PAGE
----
New Again: Tom Stoppard

By and
Photography Spike Jonze

Published April 2, 2013

In New Again, we highlight a piece from Interview’s past that resonates with the present. 

Forty years ago, Pink Floyd released its eighth album, The Dark Side of the Moon. Selling over 50 million copies, the record bounced around the Billboard chart—known at the time as Billboard Top LPs and Tapes—for 15 years.

 

But the best is yet to come: British playwright and screenwriter Tom Stoppard (Arcadia, Shakespeare in Love, Enigma) has written a radio play (yes, these still exist) inspired by and including music from the album. Actors Rufus Sewell and Bill Nighy have already signed up for roles, with Iwan Rheon and Amaka Okafor playing the two protagonists.

Dark Side is not Stoppard’s first musically themed production; in 2006, Stoppard’s Rock ‘n’ Roll, a play about Prague Spring (and rock-‘n’-roll), debuted in London, starring Sewell.

The last time we spoke with Stoppard, some 20-odd years ago, we discussed the distinction between theater and film. Ever amusing, Stoppard had some strong views on the subject.

Stoppard: Making SenseBy Lynne Truss

“I should have warned you,” says Tom Stoppard, with a modest shrug, “I’m very garrulous, but I don’t say anything.” Is this the admission of a writer who—in terms of ideas or convictions—chews rather more than he bites off? After all, in 1967, when his play Rosencrantz and Guildenstern Are Dead was first produced in London, Stoppard famously evaded the question “What is it about?” with “It’s about to make me very rich.” Twenty-four years later, the film version of Ros and Guil, as he calls it, may be about to make him even richer. He directed it himself, and walked off with the Golden Lion at the Venice Film Festival amid boos from critics. More recently, Stoppard wrote the film scripts of The Russia House and Billy Bathgate. He has ambitions to write an original screenplay, he says—but, unfortunately, he doesn’t have an idea for one.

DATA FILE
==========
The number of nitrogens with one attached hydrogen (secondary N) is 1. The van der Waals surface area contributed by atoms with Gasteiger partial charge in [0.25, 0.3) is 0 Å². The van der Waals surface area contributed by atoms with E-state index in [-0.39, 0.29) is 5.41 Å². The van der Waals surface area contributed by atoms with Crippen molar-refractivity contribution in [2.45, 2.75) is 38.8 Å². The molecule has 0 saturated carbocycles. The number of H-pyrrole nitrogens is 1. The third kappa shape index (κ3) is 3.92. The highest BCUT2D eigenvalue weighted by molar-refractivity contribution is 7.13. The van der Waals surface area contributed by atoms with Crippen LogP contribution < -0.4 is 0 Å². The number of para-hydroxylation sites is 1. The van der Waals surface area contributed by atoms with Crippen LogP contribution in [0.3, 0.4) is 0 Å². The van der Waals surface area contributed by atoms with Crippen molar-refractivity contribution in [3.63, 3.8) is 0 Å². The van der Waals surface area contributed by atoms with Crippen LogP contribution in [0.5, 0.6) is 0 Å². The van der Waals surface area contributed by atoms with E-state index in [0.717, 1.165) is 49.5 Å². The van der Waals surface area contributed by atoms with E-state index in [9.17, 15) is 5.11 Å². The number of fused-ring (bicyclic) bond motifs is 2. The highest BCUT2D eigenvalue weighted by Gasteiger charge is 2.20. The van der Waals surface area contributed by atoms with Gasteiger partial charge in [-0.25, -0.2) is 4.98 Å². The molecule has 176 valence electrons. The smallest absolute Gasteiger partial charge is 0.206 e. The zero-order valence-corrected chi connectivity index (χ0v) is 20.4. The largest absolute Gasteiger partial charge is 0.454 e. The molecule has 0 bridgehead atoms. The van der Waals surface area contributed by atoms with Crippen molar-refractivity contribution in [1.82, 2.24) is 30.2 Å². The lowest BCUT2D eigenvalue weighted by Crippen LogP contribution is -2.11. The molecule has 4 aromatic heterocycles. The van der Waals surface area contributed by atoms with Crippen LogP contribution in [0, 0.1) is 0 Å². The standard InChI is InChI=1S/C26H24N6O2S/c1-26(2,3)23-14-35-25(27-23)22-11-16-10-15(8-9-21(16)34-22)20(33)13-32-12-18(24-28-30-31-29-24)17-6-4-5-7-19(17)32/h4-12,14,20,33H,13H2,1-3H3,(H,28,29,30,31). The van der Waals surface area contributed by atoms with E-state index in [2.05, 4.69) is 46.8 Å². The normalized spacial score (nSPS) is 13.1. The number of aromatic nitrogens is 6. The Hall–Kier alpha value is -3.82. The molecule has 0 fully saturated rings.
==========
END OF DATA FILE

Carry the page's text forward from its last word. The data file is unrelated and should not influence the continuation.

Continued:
LYNNE TRUSS: If you write an original screenplay, will you allow yourself to write long, theatrical speeches, of the type in Rosencrantz and Guildenstern Are Dead?

TOM STOPPARD: I don’t think there ought to be any rules like that. In fact, I think it’s absolute bilge. I don’t believe there is something called “film” and something called “theater,” and that words belong in the theater. Some rather bad films have few words in them; some good films have a lot of words in them.

TRUSS: Do you mind that film directors—Fred Schepisi on The Russia House, Robert Benton on Billy Bathgate—take your words away and use them as raw material? I’m thinking of the old trite notion about films: that words are treated with less respect than images.

STOPPARD: As you say, it is trite. And it can be as untrue as true. Schepisi is the sort of director who could, would, and frequently did phone me whenever he came across a textual problem. A lot of directors wouldn’t even let you know they were messing about. Bathgate will, on the other hand, be a very pleasant surprise when I find out all the great improvements that have occurred in my absence.

THIS INTERVIEW ORIGINALLY APPEARED IN THE MARCH 1991 ISSUE OF INTERVIEW.

New Again runs every Wednesday. For more, click here.